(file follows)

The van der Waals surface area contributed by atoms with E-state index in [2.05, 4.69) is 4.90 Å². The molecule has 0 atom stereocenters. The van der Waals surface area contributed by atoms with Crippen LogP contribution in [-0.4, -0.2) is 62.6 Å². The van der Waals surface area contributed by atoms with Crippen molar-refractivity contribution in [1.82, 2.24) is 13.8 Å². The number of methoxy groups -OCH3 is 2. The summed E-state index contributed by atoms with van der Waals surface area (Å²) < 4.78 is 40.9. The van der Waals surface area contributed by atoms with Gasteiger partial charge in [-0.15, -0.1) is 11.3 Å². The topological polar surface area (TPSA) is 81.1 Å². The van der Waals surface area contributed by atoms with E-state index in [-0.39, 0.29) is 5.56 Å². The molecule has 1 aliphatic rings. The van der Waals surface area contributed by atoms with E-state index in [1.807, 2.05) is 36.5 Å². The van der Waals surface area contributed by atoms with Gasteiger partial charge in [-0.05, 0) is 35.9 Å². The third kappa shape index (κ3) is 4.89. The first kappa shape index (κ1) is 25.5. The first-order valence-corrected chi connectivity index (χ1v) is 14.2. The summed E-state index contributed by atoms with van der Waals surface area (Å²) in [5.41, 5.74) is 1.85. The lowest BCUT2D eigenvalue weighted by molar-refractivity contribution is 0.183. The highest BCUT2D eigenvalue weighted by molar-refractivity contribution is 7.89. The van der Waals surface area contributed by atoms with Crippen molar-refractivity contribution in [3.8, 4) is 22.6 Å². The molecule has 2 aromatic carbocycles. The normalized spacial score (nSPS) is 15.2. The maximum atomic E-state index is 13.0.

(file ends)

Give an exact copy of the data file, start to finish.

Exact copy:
The van der Waals surface area contributed by atoms with E-state index in [2.05, 4.69) is 4.90 Å². The molecule has 0 atom stereocenters. The van der Waals surface area contributed by atoms with Crippen LogP contribution in [-0.4, -0.2) is 62.6 Å². The van der Waals surface area contributed by atoms with Crippen molar-refractivity contribution in [1.82, 2.24) is 13.8 Å². The number of methoxy groups -OCH3 is 2. The summed E-state index contributed by atoms with van der Waals surface area (Å²) < 4.78 is 40.9. The van der Waals surface area contributed by atoms with Gasteiger partial charge in [-0.15, -0.1) is 11.3 Å². The topological polar surface area (TPSA) is 81.1 Å². The van der Waals surface area contributed by atoms with E-state index in [-0.39, 0.29) is 5.56 Å². The molecule has 1 aliphatic rings. The van der Waals surface area contributed by atoms with E-state index in [1.807, 2.05) is 36.5 Å². The van der Waals surface area contributed by atoms with Gasteiger partial charge in [-0.05, 0) is 35.9 Å². The third kappa shape index (κ3) is 4.89. The first kappa shape index (κ1) is 25.5. The first-order valence-corrected chi connectivity index (χ1v) is 14.2. The summed E-state index contributed by atoms with van der Waals surface area (Å²) in [5.41, 5.74) is 1.85. The lowest BCUT2D eigenvalue weighted by molar-refractivity contribution is 0.183. The highest BCUT2D eigenvalue weighted by molar-refractivity contribution is 7.89. The van der Waals surface area contributed by atoms with Crippen molar-refractivity contribution in [3.8, 4) is 22.6 Å². The molecule has 2 aromatic carbocycles. The normalized spacial score (nSPS) is 15.2. The maximum atomic E-state index is 13.0.